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Children Seem to Be Less Vulnerable to the Coronavirus. Here’s How the Pandemic May Still Put Them at Risk

5 minute read
Jolie, a TIME contributing editor, is an Academy Award–winning actor and humanitarian

Of the many ways that the pandemic is making us rethink our humanity, none is more important, or urgent, than the overall protection of children. They may not be as susceptible to the virus as other groups, but they are especially vulnerable to so many of the secondary impacts of the pandemic on society.

The economic fallout of COVID-19 has been swift and brutal. Lockdowns and stay at home orders have resulted in job losses and economic insecurity, increasing pressure and uncertainty for many families. We know that stress at home increases the risk of domestic violence, whether in a developed economy or a refugee camp.

In America, an estimated 1 in 15 children is exposed to intimate partner violence each year — 90% of them as eyewitnesses to the violence. An average of 137 women across the world are killed by a partner or family member every day. We will never know in how many of these cases there is a child in the next room — or in the room itself.

Isolating a victim from family and friends is a well-known tactic of control by abusers. This means necessary social distancing could inadvertently fuel a direct rise in trauma and suffering for vulnerable children. There are already reports of a surge in domestic violence around the world, including violent killings.

It comes at a time when children are deprived of the very support networks that help them cope: from their friends and trusted teachers to after-school activities and visits to a beloved relative’s house that provide an escape from their abusive environment.

COVID-19 has cut children off from their friends, their regular schooling and their freedom of movement. With well over a billion people living under lockdown worldwide, there has been a lot of focus on how to prevent children missing out on their education, as well as how to lift their spirits and keep them joyful in isolation.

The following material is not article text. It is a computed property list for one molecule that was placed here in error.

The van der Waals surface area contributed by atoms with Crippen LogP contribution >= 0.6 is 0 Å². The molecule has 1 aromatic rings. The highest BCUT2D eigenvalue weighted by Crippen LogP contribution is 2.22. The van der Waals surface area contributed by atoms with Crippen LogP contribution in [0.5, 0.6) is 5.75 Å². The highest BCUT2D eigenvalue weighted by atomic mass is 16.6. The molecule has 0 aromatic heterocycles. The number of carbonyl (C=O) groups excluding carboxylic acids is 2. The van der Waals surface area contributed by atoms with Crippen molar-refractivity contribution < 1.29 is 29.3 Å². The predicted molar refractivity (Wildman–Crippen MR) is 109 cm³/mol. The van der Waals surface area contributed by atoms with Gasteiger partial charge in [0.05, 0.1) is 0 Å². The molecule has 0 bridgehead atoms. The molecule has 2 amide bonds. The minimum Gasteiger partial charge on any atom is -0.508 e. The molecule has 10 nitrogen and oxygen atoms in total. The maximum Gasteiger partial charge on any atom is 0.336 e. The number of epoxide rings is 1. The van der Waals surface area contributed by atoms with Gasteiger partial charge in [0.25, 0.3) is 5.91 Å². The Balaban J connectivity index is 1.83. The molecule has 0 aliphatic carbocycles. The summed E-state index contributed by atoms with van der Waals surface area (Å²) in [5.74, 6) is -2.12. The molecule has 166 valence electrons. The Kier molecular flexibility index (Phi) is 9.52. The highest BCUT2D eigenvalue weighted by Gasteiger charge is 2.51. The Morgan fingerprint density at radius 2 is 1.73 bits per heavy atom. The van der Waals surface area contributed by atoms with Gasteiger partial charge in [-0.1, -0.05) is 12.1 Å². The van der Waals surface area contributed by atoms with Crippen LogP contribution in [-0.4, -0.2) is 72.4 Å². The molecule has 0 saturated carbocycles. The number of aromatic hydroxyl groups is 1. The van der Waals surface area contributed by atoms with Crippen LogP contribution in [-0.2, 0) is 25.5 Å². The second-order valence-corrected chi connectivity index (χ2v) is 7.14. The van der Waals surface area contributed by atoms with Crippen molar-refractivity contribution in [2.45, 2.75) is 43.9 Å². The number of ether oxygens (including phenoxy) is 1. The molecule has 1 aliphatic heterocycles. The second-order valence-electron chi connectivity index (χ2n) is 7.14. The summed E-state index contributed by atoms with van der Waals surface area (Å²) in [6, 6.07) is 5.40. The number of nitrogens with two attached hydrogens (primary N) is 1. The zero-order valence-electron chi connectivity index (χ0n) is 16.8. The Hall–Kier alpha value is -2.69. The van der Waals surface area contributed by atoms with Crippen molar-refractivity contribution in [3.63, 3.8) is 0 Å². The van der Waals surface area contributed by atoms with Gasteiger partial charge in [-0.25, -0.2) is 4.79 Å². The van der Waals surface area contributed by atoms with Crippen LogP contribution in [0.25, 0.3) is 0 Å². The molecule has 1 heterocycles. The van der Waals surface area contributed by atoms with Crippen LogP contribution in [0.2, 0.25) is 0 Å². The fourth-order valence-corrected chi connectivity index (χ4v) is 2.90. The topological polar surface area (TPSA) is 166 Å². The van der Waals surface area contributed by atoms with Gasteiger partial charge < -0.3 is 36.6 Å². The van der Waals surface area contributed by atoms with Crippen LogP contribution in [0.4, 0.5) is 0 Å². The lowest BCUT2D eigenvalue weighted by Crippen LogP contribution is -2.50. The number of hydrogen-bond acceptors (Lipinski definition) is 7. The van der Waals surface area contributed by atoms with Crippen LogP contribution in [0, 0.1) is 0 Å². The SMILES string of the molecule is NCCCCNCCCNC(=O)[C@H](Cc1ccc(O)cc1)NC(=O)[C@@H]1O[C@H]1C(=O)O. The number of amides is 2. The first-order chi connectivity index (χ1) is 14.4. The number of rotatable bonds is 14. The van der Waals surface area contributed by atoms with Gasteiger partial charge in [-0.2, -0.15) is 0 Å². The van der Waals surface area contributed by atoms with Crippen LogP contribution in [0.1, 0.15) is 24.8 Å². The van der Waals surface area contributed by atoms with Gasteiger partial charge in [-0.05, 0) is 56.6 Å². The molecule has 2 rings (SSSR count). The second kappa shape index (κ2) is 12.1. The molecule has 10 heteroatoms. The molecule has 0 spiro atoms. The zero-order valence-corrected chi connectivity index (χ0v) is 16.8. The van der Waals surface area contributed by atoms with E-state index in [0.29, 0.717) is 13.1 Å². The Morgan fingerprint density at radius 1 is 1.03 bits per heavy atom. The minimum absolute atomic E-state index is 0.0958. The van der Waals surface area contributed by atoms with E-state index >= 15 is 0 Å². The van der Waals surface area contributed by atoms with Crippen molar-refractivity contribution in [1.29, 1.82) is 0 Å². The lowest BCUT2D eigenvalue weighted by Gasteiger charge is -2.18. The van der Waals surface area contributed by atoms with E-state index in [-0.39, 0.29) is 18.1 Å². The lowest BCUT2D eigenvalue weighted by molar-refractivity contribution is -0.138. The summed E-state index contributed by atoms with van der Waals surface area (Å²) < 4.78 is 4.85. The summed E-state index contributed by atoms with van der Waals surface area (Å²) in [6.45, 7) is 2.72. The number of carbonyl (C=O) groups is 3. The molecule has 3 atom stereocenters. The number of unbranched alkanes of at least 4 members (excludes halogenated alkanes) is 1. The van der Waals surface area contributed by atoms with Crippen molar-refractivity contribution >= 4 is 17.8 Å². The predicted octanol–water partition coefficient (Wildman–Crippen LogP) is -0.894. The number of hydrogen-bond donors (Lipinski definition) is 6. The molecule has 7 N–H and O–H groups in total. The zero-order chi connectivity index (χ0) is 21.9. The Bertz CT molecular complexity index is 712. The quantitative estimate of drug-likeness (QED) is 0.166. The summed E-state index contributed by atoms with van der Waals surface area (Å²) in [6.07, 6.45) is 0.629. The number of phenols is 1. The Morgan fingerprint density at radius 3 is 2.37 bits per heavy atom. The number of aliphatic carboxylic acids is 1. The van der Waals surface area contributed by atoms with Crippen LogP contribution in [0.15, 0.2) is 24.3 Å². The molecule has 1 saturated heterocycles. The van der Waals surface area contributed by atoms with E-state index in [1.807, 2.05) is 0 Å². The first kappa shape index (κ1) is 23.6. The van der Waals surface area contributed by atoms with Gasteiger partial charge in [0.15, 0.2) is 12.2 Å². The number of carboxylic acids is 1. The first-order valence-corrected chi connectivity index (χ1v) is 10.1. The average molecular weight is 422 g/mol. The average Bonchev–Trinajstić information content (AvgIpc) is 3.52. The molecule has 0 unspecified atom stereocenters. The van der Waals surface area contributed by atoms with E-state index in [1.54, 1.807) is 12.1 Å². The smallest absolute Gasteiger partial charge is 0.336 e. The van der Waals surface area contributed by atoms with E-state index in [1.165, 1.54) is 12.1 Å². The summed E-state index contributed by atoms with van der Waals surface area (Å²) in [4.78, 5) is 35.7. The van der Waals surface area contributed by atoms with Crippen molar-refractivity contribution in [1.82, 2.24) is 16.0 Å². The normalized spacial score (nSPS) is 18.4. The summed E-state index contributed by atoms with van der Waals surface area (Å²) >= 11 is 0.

For many students, schools are a lifeline of opportunity as well as a shield, offering protection — or at least a temporary reprieve — from violence, exploitation and other difficult circumstances, including sexual exploitation, forced marriage and child labor.

It’s not just that children have lost support networks. Lockdown also means fewer adult eyes on their situation. In child abuse cases, child protective services are most often called by third parties such as teachers, guidance counselors, after school program coordinators and coaches.

All this poses the question: What are we doing now to step up to protect vulnerable children from suffering harm during the shutdown that will affect them for the rest of their lives?

We were underprepared for this moment because we have yet to take the protection of children seriously enough as a society. The profound, lasting health impacts of trauma on children are poorly understood and often minimized. Women who find the strength to tell somebody about their abuse are often shocked by the many people who choose not to believe them, make excuses for abusive behavior, or blame them. They are often not prepared for the risk of being failed by an under-resourced child welfare system, or encountering judges and other legal professionals who are not trained in trauma and controlling abuse and don’t take its effects on children seriously.

There are signs of hope. In my home state of California, Surgeon General Dr. Nadine Burke Harris has argued that domestic violence and other Adverse Childhood Experiences (ACEs) are major components of the most destructive and costly health problems in the United States. She’s leading a drive for routine screening of children for ACEs by health care providers to enable early intervention.

Even though we are physically separated from each other under lockdown, we can make a point of calling family or friends, particularly where we might have concerns that someone is vulnerable. We can educate ourselves to the signs of stress and domestic violence and know what to look out for and how seriously to take it. We can support our local domestic violence shelters.

The Global Partnership to End Violence Against Children offers a number of resources to help protect kids during the pandemic, including guides to keeping them safe online and talking to children about difficult issues. The Child Helpline Network can direct parents or anyone with concerns to a number to call for advice and information. And there are sites that can help you if you have concerns about your own relationship.

It is often said that it takes a village to raise a child. It will take an effort by the whole of our country to give children the protection and care they deserve.

This article is part of a special series on how the coronavirus is changing our lives, with insights and advice from the TIME 100 community. Want more? Sign up for access to TIME 100 Talks, our virtual event series, featuring live conversations with influential newsmakers.

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